The CG is also used to a less ambitious extent, digitally altering people's appearance by de-age them and assisting with the constant changes in size between characters, props and sets. It does go overboard during the scenes in the Quantum Realm, a facet of the story which is never fully explained but we understand enough to know that it's dangerous. But the film's comedy also lifts some of the tension that has been building since Thanos clicked his fingers, making this feel even less like an MCU picture. Honestly, it feels like a more family-friendly version of Deadpool in that this crazy story takes place in its own little bubble and doesn't have too much bearing on the main MCU setting.
- Pym's laboratory is not a building shrunk down but rather a model which has been expanded into the size of an actual building. Check out the volume control knob and paper clip utilised as part of the scientific equipment on display. And obviously, a building wouldn't have a huge handle to help transport it around!
- The part of Ghost is actually a male character in the comics and is usually found battling Iron Man. Until this film, the characters had never crossed paths before.
- Pfeiffer takes over the role of Janet Van Dyne from Hayley Lovitt who played the character in a flashback in the first film, although she is obscured by her Wasp helmet. Lovitt still played Pfeiffer's younger body double in this film, however.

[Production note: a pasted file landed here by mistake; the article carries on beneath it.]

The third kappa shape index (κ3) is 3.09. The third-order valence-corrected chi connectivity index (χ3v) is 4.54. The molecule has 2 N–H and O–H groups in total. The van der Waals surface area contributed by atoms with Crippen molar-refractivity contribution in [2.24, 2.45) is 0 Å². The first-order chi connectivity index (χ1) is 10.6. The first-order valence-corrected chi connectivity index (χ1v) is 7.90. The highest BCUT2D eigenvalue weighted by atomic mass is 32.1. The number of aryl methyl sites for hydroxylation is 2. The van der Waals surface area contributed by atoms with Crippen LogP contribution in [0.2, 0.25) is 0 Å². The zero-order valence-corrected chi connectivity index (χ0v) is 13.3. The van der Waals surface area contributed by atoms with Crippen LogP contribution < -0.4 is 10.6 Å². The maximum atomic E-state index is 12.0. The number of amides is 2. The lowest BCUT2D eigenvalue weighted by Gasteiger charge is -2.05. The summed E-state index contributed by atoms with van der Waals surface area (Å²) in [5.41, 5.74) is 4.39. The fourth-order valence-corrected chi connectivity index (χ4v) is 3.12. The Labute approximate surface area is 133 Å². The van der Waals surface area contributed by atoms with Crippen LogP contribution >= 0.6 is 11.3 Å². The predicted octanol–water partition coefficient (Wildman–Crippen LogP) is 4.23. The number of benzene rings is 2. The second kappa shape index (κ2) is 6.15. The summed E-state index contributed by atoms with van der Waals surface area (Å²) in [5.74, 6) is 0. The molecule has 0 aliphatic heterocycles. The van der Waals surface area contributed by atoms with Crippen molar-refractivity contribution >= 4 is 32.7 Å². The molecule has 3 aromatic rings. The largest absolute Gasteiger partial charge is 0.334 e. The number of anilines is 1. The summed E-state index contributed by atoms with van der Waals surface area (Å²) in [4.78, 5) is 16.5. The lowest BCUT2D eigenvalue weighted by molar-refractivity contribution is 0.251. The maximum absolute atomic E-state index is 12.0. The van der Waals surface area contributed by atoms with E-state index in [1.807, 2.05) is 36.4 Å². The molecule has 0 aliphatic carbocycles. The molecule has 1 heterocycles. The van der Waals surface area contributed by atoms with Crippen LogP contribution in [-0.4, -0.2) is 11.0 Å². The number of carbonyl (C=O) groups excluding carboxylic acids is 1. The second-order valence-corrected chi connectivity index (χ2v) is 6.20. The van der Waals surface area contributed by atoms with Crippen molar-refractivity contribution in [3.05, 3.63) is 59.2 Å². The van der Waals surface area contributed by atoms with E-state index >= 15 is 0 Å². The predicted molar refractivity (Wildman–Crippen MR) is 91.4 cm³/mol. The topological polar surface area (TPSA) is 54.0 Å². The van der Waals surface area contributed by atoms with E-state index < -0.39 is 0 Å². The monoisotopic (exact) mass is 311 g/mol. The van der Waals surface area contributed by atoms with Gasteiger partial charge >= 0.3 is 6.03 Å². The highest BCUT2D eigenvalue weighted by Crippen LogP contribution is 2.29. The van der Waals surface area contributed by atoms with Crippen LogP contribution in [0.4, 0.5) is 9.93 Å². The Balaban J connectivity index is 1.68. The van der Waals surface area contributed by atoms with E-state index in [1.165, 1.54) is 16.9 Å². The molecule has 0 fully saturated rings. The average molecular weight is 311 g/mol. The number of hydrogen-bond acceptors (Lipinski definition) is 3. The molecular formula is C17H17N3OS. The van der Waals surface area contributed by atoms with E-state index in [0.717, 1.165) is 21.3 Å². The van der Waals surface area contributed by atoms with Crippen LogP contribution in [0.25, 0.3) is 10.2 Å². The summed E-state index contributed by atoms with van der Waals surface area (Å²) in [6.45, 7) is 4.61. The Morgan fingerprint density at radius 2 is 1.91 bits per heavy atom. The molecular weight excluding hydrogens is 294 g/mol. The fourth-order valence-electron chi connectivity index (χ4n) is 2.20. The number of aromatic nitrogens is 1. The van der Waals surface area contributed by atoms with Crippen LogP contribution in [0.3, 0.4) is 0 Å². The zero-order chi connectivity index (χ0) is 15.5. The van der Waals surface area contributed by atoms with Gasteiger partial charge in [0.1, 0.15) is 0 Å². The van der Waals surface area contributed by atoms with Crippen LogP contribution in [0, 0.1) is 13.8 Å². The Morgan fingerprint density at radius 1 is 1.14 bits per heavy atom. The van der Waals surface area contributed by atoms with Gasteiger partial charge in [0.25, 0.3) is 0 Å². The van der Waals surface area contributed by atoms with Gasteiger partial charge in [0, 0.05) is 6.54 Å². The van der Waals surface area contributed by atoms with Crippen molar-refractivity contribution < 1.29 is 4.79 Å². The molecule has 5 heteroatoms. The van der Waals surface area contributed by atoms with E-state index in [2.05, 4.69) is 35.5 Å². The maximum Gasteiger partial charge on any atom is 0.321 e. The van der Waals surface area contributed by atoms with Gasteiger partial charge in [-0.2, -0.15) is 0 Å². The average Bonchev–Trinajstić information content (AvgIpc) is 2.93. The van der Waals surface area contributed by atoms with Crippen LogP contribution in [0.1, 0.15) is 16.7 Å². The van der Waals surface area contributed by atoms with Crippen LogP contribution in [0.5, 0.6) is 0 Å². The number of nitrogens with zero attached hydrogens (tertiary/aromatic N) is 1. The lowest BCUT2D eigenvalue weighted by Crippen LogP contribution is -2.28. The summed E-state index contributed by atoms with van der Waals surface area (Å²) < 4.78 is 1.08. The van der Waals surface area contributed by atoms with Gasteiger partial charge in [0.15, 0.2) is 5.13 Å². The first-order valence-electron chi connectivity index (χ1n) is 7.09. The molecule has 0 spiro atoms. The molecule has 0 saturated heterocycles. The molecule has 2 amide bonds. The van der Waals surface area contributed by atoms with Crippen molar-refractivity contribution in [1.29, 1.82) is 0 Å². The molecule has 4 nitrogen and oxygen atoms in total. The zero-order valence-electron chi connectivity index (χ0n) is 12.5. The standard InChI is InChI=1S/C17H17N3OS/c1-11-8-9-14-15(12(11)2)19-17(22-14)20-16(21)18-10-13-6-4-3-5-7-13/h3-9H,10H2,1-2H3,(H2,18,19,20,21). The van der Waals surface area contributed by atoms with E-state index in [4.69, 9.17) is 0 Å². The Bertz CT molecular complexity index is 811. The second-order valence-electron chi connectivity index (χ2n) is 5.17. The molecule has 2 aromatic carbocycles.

- Stan Lee's cameo, as a driver whose car shrinks and makes him think he's having an acid flashback, is somewhat ironic as Lee was hugely opposed to recreational drugs in the 1960's and frequently included anti-drugs messages in his comics.
What's Not to Like?
There is a price to pay for all of this film's jolly japes. The humour removes any sense of danger or drama from the film, stripping away much of the excitement fans expect from an MCU film. Not even an imaginative car chase through the streets of San Francisco works because while it's far more imaginative than anything seen in Bullitt, it feels more amusing than entertaining. And of course there's a car chase because we're in San Francisco - it must be compulsory or contractually obliged. The film also lacks any decent villains - Ghost is interesting but underused while Goggins' shady businessman simply runs around surrounded by goons with guns, like any businessman would. I struggled to get on board with the film which seems to acknowledge that its lead hero is faintly ridiculous compared to the likes of Thor, Captain America and Iron Man.
It's other problem I find is its placement within the MCU. Coming after the seismic shift depicted in Infinity War in terms of story-line and tone, the last thing I wanted was a film that felt like a backward step towards comic book adaptation instead of more weighty "graphic-novel" style stories. My theory is that Disney wanted a more family-friendly film after the tragic events seen in the previous film and who better than the endlessly likeable Rudd to deliver? Perhaps but for those fans who have been waiting ten years to see the conclusion to this story arc, this film feels like an unnecessary stop to the ultimate destination.